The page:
Wednesday, May 29, 2013

Ingredient 20 – Morel Mushrooms

This week I had a really hard time deciding what ingredient to feature.  I had many good options after visiting the DuPont Circle Farmer's Market on Sunday.  The DuPont market is really fantastic; there are numerous vendors and an abundance of wonderful products.  After some debate and several purchases, I decided on morel mushrooms.

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Morel mushrooms are cone-shaped and have a sponge-like or honeycomb cap.  They range in color and size.  Darker morels have a smokier, nuttier, and earthier flavor.  Wild morel mushrooms are available between April and June, but cultivated morels can be purchased year-round.  It is best to consume morels as soon as possible after purchase.  However, If not using immediately, place the mushrooms in a paper bag and store in a cool location for up to 48 hours.  Never store morels in plastic, they need to breathe.

Morels should be cooked, not eaten raw.  They can be cooked in butter and enjoyed alone or added to dishes such as soup, quiche, pasta or risotto.  However, it is best to include them in simple dishes so their flavor is not lost.    

Morel and Asparagus Sandwiches with Poached Egg
Adapted from Martha StewartServes 2-4
2/3 cup ricotta cheese
2 tablespoons unsalted butter
1 tablespoon olive oil
1 bunch asparagus
4oz small morel mushrooms
1/2 cup chicken stock
3 tbp heavy cream
4 tsp finely chopped fresh flat-leaf parsley
1 tbp fresh lemon juice
4 eggs
4 slices rustic bread

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Begin by cleaning and slicing the morels.  There are differing schools of thought on how to clean these mushrooms.  However, many authors call for limited use of water during cleaning.  I quickly rinsed my morels in cool water and laid them to dry on a paper towel.  Gently wiping the mushrooms with a damp paper towel was another commonly cited method.  Once dry, I sliced the mushrooms in halves or quarters, depending on the size.

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While the morels are drying, rinse and trim the asparagus, rinse and chop the parsley, and place the ricotta in a small bowl and season with salt and pepper.

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Place the butter and oil in a large sauté pan over medium heat.  Once the butter has melted, add the asparagus and cook for 1 minute before adding the morels and chicken stock.  When the stock has come to a simmer, cover and cook for 2 minutes.  After 2 minutes, uncover and add the cream and cook and additional 1 to 2 minutes.  Add the lemon juice, parsley, and a pinch of salt and pepper.  Cover and remove from heat.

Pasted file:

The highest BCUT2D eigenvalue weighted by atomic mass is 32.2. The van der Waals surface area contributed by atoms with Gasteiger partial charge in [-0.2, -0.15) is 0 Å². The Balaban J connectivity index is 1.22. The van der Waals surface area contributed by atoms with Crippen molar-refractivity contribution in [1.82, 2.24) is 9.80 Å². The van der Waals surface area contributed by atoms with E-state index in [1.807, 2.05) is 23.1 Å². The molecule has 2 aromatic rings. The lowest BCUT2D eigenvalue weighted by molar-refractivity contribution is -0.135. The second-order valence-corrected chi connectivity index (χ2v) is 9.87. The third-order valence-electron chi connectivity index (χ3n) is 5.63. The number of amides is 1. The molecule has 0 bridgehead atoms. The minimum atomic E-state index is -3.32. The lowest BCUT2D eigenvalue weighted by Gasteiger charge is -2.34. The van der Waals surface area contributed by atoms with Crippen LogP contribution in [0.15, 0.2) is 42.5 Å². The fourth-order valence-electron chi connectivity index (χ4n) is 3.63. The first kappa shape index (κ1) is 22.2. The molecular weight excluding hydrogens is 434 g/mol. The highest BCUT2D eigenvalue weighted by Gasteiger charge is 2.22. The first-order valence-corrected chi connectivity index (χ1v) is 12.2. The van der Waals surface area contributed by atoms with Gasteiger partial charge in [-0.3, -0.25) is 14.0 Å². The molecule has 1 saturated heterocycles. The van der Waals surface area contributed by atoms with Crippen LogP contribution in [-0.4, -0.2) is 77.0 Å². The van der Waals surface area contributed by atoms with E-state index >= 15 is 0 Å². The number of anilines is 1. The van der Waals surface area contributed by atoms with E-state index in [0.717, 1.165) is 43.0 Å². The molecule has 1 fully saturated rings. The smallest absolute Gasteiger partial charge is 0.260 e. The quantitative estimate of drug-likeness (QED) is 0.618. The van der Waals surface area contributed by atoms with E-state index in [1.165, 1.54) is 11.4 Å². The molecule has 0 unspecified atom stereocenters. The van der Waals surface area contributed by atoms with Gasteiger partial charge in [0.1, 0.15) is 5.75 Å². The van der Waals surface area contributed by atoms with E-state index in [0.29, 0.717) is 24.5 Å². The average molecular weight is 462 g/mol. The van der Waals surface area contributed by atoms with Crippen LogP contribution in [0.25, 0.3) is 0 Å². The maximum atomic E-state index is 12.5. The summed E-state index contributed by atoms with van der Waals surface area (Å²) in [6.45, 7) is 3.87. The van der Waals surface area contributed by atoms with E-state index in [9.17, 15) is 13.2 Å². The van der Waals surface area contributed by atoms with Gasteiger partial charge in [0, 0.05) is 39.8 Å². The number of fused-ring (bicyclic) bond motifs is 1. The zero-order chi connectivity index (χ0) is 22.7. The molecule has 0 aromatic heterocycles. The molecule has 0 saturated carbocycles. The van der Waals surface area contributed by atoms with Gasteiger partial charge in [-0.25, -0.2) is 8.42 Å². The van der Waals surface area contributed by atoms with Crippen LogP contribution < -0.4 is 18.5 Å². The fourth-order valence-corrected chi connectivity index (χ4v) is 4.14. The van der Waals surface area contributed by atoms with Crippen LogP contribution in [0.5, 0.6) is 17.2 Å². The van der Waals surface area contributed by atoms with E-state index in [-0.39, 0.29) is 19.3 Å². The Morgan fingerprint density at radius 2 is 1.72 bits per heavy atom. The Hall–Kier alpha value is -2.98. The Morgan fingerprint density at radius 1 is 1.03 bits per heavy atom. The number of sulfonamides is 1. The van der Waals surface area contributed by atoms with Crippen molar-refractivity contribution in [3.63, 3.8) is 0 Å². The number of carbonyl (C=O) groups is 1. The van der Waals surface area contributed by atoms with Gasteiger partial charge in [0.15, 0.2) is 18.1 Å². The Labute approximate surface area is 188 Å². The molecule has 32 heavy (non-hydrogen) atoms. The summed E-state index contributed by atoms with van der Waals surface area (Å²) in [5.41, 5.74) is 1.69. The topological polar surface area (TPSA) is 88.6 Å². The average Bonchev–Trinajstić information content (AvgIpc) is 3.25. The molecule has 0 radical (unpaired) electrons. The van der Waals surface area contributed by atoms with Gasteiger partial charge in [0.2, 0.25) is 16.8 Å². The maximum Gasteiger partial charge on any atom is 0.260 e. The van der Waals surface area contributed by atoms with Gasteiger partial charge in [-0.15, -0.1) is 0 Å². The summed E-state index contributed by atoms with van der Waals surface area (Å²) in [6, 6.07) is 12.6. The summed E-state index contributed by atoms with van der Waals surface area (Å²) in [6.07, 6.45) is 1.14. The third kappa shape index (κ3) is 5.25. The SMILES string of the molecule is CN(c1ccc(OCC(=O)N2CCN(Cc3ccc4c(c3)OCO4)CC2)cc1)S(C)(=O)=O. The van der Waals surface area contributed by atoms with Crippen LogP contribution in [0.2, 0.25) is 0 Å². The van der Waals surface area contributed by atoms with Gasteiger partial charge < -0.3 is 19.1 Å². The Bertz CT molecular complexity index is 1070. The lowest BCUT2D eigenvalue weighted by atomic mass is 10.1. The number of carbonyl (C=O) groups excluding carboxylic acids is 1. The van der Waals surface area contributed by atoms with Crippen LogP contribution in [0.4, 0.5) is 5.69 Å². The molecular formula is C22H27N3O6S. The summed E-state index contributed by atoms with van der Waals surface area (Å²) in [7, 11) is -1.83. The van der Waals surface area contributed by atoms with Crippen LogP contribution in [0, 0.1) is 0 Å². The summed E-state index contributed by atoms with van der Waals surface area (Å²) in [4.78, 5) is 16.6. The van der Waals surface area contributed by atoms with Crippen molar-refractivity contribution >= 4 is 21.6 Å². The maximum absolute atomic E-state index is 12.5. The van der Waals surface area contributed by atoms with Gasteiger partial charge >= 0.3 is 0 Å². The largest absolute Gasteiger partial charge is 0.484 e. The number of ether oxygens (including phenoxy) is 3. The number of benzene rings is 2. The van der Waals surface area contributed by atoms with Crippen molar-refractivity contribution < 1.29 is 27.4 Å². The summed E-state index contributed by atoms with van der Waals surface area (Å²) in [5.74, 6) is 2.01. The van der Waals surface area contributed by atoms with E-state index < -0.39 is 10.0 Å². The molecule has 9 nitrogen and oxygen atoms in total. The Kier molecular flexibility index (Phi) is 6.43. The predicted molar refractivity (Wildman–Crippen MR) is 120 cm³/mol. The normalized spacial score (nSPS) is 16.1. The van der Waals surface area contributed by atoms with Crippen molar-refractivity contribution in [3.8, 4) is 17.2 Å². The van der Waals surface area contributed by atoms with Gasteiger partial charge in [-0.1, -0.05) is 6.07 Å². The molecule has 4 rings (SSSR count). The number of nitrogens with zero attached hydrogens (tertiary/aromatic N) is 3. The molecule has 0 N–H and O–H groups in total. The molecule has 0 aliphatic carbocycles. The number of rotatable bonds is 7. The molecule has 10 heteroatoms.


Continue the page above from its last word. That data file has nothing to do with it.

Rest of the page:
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To poach the eggs, bring 3 to 4 cups water to a gentle simmer in a shallow saucepan or skillet.  (To produce a somewhat neat looking egg you will need a mold to hold the egg as it cooks.  I use a metal cookie cutter.)  Place the mold in the pan and pour the egg inside the cutter.  Cook the egg for approximately 3 minutes.  Keep an eye on your water, don't let it boil.  Repeat until all eggs are cooked.

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While the egg is cooking, toast the bread and spread the ricotta mixture on top.  Place asparagus spears and morel sauce on top.  Once cooked, remove the egg from the water with a slotted spoon and place on top of the asparagus.  Martha Stewart recommends placing the eggs on a paper towel lined plate to dry before plating. I tried this technique but found it to be a royal pain in the butt.  I would gently dab away any excess water with a paper towel when transferring the egg from the pan.  Once plated, dig in and enjoy. 
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Overall, I enjoyed this dish.  The ricotta, egg yolks, and asparagus complemented each other nicely and the morel sauce had a nice earthy flavor.  As for the morels themselves, I wasn’t wowed.  I would be curious to try morels simply cooked in butter. 

I am a bit frustrated that my poached eggs look nothing like the ones I get in restaurants.  I think I need some special tools if I am ever going to produce a picture perfect poached egg.

1 comment:

  1. I'm a *huge* fan of wild morels that are lightly breaded and then pan fried in butter and oil.